were laid, and the road almost complete, when in 1840 the Administration of
Governor McNUTT took the charter away from the Hernando Bank, causing both the
bank and the railroad to go bankrupt. In 1841, the Mississippi River changed its
course, cutting into the city and slicing off the banks into the river. After
the river had taken a large portion of the town, the Board of Supervisors
decided to move the county seat to Austin. Thomas FLETCHER sold all he owned of
Commerce to Colonel Ransom BYRNES of Georgia. Colonel BYRNES wrecked the town,
planted cotton and eventually Commerce was added to the list of extinct towns in
Located in southeast Tunica County.
Established in 1855, located seven miles west of
Dundee and named for the CREWS family who owned much of the land. About 1890,
most of the settlement caved into the river.
Located about two miles East of Stirling
Established in 1902, Dooley is seven miles
southeast of Tunica. It was a logging camp for the Dooley Lumber Company. In
1904, the Russe and Burgis Lumber Company took over operation of the camp. The
camp became extinct after the timber had all been cut.
Located about nine miles east of Tunica and
between Prichard and Savage.
Dubbs, founded in 1873, is located four miles
southeast of Clayton, and was first known as Slabtown because the buildings were
made of slabs from the nearby sawmills. Dubbs was incorporated on 12 Feb 1890 by
laws enacted in 1890 pg 487. It was later named Dubbs short for the word Doubles
because to the twin nuts produced by the scaly-barked hickory in the
Dundee, founded in 1884 after the Louisville, New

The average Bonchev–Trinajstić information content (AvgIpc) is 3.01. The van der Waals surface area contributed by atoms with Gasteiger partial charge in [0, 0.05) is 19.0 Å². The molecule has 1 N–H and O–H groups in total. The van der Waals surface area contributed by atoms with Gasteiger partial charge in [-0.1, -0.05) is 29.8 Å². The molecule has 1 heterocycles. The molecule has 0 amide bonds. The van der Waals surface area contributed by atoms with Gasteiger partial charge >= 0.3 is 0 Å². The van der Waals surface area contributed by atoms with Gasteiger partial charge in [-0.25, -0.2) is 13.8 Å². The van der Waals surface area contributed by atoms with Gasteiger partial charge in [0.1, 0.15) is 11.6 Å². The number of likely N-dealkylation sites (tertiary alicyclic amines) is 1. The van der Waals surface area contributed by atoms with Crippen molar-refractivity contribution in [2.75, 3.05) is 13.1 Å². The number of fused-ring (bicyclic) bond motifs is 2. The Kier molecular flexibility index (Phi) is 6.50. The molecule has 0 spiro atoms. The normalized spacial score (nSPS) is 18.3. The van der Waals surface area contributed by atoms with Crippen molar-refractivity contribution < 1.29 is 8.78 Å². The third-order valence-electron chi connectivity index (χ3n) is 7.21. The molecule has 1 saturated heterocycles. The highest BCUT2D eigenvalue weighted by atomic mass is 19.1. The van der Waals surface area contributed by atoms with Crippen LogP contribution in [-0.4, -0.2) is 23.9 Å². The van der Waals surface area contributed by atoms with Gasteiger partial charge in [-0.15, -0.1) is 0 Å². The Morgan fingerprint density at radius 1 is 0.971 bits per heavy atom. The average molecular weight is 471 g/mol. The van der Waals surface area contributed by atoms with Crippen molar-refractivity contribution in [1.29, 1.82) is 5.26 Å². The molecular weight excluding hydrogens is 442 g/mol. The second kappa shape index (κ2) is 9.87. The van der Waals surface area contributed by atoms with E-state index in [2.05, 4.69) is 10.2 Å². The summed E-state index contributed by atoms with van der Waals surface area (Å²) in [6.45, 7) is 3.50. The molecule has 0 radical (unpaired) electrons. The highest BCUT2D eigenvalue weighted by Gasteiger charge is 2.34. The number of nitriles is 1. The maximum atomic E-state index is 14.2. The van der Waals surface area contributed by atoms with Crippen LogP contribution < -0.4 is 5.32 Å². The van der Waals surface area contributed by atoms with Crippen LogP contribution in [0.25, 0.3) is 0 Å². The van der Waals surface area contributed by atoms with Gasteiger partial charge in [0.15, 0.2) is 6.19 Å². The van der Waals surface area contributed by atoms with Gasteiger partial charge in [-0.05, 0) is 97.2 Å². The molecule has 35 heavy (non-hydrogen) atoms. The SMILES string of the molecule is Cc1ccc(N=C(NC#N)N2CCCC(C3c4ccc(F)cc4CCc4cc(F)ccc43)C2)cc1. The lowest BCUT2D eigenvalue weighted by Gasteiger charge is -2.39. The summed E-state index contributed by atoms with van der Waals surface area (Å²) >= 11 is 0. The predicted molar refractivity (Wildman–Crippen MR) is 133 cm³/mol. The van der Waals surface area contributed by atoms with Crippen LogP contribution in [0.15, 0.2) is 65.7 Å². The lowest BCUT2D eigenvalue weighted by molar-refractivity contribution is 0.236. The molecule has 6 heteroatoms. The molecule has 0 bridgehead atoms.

Orleans and Texas Railroad was built, is located three miles southwest of Maud.
Dundee was incorporated on 06 Apr 1920 by Gubernatorial Proclamation. It was
first known as Carnesville and named for Captain J.B. CARNES who was one of the
principal landowners in the county. In 1887, the Post Office Department objected
to the name because of a similar named town and selected from a list of suitable
Eagle Landing is the name of an extinct boat
landing founded in 1870. It is located three miles southwest of Tunica, named
for the many nesting eagles near the site. The site of the landing was later
known as the Hood Plantation for the HOOD family who settled there in
Located three miles south of Tunica, Evansville
was a small village named for Clayton EVANS, an early settler. The coming of the
Railroad in 1885 marked the beginning of Evansville with it being discontinued
later. The Evans brothers moved across the river after the county boundaries
were fixed in order to remain citizens of Tunica county, so the folklore
Located seven miles southwest of Tunica, Faber was
a plantation store owned by a man named FABER in 1825. It was an early post
office but became extinct when most of the village caved into the
This island was important to the steamboats from
before 1860 to 1875 and located one mile west of Austin. Steamboats took on wood
as fuel. Only woodcutters and their families lived there; their children were
taught by a governess. One part of the island was known as McCann's Woodyard and
the other as Frederick Field.
This is an extinct boat landing located two miles
northwest of Austin, which was owned by a man named FREDERICK who operated a
ferry on the river in 1865. It became extinct when it caved into the river in
L.W. GAY settled about eight miles west of Tunica
just after the Civil War. In 1924, the post office and a small store were in
operation but now the settlement is extinct.
Located eight miles northeast of
Hamlin, established as a flag stop on the Yazoo
and Mississippi Valley Railroad in 1885, was located three miles south of
Dundee. It was named for a local landowner and discontinued in 1897.
Located sixteen miles southwest of Tunica,
established in 1841 and named for Crockett HARBERT who brought the land 06 Dec
1841. It is located on a bend in the river and became extinct in
Hollywood, formerly known as Holly Grove because